Ogdensburg council ballot questioned

Ogdensburg City Hall

OGDENSBURG — The two men mounting a write-in campaign for mayor and City Council are raising questions about how the ballot for open City Council seats is set up.

Jeffery M. Skelly and John A. Rishe sent a letter to the city and to the St. Lawrence County Board of Elections questioning the City Council ballot.

There are four open seats. Three of those seats are for full terms. One is for the unexpired term of Shawn R. Shaver, who resigned after his residency was challenged.

City Councilors are elected at-large.

The three full term seats that are up for election are currently held by Timothy Davis, D; Jennifer Stevenson, D; and David G. Price, R. Each is running for re-election. Also running for those seats are challengers Steven M. Fisher, R.; and William B. Dillabough, R.

Michael B. Powers, R, was selected by City Council in March to fill Mr. Shaver’s seat until the election.

The unexpired term is on a separate ballot with only Mr. Powers listed as a candidate.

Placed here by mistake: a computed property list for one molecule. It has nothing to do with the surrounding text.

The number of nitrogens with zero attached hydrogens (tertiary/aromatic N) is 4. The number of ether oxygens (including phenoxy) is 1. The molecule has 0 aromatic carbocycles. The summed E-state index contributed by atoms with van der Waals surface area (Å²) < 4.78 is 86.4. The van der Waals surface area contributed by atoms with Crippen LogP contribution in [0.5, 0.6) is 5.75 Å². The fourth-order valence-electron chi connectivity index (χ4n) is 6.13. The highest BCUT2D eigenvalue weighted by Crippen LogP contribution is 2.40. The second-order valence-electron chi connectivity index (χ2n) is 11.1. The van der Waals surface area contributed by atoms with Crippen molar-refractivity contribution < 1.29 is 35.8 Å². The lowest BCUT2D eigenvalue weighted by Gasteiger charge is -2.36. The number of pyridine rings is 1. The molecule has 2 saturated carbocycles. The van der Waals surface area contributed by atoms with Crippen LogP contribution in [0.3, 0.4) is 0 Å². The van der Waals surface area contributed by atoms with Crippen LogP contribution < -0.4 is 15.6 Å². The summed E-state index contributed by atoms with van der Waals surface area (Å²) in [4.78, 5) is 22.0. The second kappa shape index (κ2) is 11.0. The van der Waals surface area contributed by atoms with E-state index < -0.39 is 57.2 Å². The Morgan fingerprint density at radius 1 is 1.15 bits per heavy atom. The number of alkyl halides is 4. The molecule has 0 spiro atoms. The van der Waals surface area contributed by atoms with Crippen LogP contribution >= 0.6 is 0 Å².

Mr. Rishe and Mr. Skelly said in their letter that this is contrary to the City Charter.

Mr. Rishe and Mr. Skelly contend that all four seats should be contested as one election.

Democratic Election Commissioner Jennie H. Bacon said that the ballot was set up by election law.

“Election law says it’s separate offices,” Ms. Bacon said.

If the City Charter differs, Ms. Bacon said, then they will take whatever steps necessary to correct the ballot.

The Board of Elections, she said, is waiting to hear from the city’s attorney.

Article III of the City Charter has separate sections on the regular election of city councilors and filling vacancies.

There are six councilors. Council terms are four years. Three councilor’s seats are up for election each odd numbered year. In the case of a vacancy, an appointment is made and the seat will be up for vote at the next general election with the winner just serving the remainder of the regular term. In the event of multiple vacancies, the candidate with the most votes would get the seat with the most time left to serve and so forth.

“The City Clerk and I have been in contact with the county elections commissioners and also with the city attorney,” Ogdensburg City Manager Sarah Purdy said.

This could be a topic of conversation at City Council’s next meeting on Aug. 19, Ms. Purdy said, although she could not be certain if a determination could be reached by then.

The city’s attorney, Andrew W. Silver, did not return a phone call.

Johnson Newspapers 7.1

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